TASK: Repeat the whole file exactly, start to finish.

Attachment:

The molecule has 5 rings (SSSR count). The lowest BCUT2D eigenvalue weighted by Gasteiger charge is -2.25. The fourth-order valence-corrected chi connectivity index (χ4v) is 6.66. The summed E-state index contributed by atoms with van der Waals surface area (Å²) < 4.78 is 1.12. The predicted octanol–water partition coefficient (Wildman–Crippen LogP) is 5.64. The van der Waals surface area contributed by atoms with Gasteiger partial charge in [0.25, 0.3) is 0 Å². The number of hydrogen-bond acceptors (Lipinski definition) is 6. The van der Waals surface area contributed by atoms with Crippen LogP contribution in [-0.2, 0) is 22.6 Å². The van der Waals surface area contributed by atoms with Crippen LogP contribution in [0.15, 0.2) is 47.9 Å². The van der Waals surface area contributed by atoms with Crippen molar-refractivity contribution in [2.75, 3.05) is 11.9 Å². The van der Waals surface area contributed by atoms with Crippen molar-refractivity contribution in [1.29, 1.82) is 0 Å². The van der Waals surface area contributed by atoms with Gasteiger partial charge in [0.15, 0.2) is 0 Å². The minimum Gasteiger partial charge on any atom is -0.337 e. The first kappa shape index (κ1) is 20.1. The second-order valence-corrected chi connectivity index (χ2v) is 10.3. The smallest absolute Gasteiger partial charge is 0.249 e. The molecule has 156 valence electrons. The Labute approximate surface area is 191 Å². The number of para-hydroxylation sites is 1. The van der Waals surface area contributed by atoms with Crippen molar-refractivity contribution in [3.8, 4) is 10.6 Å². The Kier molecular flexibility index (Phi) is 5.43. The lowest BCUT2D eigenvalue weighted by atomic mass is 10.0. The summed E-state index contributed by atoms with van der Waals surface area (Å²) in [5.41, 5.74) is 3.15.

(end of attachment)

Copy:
The molecule has 5 rings (SSSR count). The lowest BCUT2D eigenvalue weighted by Gasteiger charge is -2.25. The fourth-order valence-corrected chi connectivity index (χ4v) is 6.66. The summed E-state index contributed by atoms with van der Waals surface area (Å²) < 4.78 is 1.12. The predicted octanol–water partition coefficient (Wildman–Crippen LogP) is 5.64. The van der Waals surface area contributed by atoms with Gasteiger partial charge in [0.25, 0.3) is 0 Å². The number of hydrogen-bond acceptors (Lipinski definition) is 6. The van der Waals surface area contributed by atoms with Crippen LogP contribution in [-0.2, 0) is 22.6 Å². The van der Waals surface area contributed by atoms with Crippen LogP contribution in [0.15, 0.2) is 47.9 Å². The van der Waals surface area contributed by atoms with Crippen molar-refractivity contribution in [2.75, 3.05) is 11.9 Å². The van der Waals surface area contributed by atoms with Crippen molar-refractivity contribution in [1.29, 1.82) is 0 Å². The van der Waals surface area contributed by atoms with Gasteiger partial charge in [0.15, 0.2) is 0 Å². The minimum Gasteiger partial charge on any atom is -0.337 e. The first kappa shape index (κ1) is 20.1. The second-order valence-corrected chi connectivity index (χ2v) is 10.3. The smallest absolute Gasteiger partial charge is 0.249 e. The molecule has 156 valence electrons. The Labute approximate surface area is 191 Å². The number of para-hydroxylation sites is 1. The van der Waals surface area contributed by atoms with Crippen molar-refractivity contribution in [3.8, 4) is 10.6 Å². The Kier molecular flexibility index (Phi) is 5.43. The lowest BCUT2D eigenvalue weighted by atomic mass is 10.0. The summed E-state index contributed by atoms with van der Waals surface area (Å²) in [5.41, 5.74) is 3.15.